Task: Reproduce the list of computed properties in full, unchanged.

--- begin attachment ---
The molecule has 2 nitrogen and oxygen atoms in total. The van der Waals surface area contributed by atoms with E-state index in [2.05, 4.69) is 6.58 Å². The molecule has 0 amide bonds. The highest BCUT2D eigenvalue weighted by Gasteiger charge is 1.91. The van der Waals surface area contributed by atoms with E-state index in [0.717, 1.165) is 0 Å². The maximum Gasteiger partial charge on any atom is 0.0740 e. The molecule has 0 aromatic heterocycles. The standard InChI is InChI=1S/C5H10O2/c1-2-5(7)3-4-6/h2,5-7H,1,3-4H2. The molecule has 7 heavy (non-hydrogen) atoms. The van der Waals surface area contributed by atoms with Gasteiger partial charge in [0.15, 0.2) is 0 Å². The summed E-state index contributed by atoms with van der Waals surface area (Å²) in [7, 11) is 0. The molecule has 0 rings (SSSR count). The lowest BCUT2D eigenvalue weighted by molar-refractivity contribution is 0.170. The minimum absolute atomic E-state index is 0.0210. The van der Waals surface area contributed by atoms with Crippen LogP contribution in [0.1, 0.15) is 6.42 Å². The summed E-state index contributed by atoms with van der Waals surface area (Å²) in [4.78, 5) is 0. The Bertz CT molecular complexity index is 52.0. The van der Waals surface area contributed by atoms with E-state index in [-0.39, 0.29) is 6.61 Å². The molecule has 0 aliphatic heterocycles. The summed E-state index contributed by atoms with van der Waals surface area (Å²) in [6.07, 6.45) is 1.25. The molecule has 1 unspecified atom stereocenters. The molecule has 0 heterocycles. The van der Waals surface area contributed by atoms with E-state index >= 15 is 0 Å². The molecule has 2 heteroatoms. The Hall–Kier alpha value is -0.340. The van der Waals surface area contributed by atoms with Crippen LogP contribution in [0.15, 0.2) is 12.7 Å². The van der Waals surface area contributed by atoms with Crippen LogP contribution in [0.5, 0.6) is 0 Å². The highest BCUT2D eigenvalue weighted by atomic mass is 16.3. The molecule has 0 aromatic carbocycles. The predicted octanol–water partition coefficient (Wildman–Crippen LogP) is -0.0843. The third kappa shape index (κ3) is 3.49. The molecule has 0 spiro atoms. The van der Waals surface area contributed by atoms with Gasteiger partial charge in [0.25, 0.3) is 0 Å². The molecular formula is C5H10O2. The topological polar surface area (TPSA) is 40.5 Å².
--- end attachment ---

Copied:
The molecule has 2 nitrogen and oxygen atoms in total. The van der Waals surface area contributed by atoms with E-state index in [2.05, 4.69) is 6.58 Å². The molecule has 0 amide bonds. The highest BCUT2D eigenvalue weighted by Gasteiger charge is 1.91. The van der Waals surface area contributed by atoms with E-state index in [0.717, 1.165) is 0 Å². The maximum Gasteiger partial charge on any atom is 0.0740 e. The molecule has 0 aromatic heterocycles. The standard InChI is InChI=1S/C5H10O2/c1-2-5(7)3-4-6/h2,5-7H,1,3-4H2. The molecule has 7 heavy (non-hydrogen) atoms. The van der Waals surface area contributed by atoms with Gasteiger partial charge in [0.15, 0.2) is 0 Å². The summed E-state index contributed by atoms with van der Waals surface area (Å²) in [7, 11) is 0. The molecule has 0 rings (SSSR count). The lowest BCUT2D eigenvalue weighted by molar-refractivity contribution is 0.170. The minimum absolute atomic E-state index is 0.0210. The van der Waals surface area contributed by atoms with Crippen LogP contribution in [0.1, 0.15) is 6.42 Å². The summed E-state index contributed by atoms with van der Waals surface area (Å²) in [4.78, 5) is 0. The Bertz CT molecular complexity index is 52.0. The van der Waals surface area contributed by atoms with E-state index in [-0.39, 0.29) is 6.61 Å². The molecule has 0 aliphatic heterocycles. The summed E-state index contributed by atoms with van der Waals surface area (Å²) in [6.07, 6.45) is 1.25. The molecule has 1 unspecified atom stereocenters. The molecule has 0 heterocycles. The van der Waals surface area contributed by atoms with E-state index >= 15 is 0 Å². The molecule has 2 heteroatoms. The Hall–Kier alpha value is -0.340. The van der Waals surface area contributed by atoms with Crippen LogP contribution in [0.15, 0.2) is 12.7 Å². The van der Waals surface area contributed by atoms with Crippen LogP contribution in [0.5, 0.6) is 0 Å². The highest BCUT2D eigenvalue weighted by atomic mass is 16.3. The molecule has 0 aromatic carbocycles. The predicted octanol–water partition coefficient (Wildman–Crippen LogP) is -0.0843. The third kappa shape index (κ3) is 3.49. The molecule has 0 spiro atoms. The van der Waals surface area contributed by atoms with Gasteiger partial charge in [0.25, 0.3) is 0 Å². The molecular formula is C5H10O2. The topological polar surface area (TPSA) is 40.5 Å².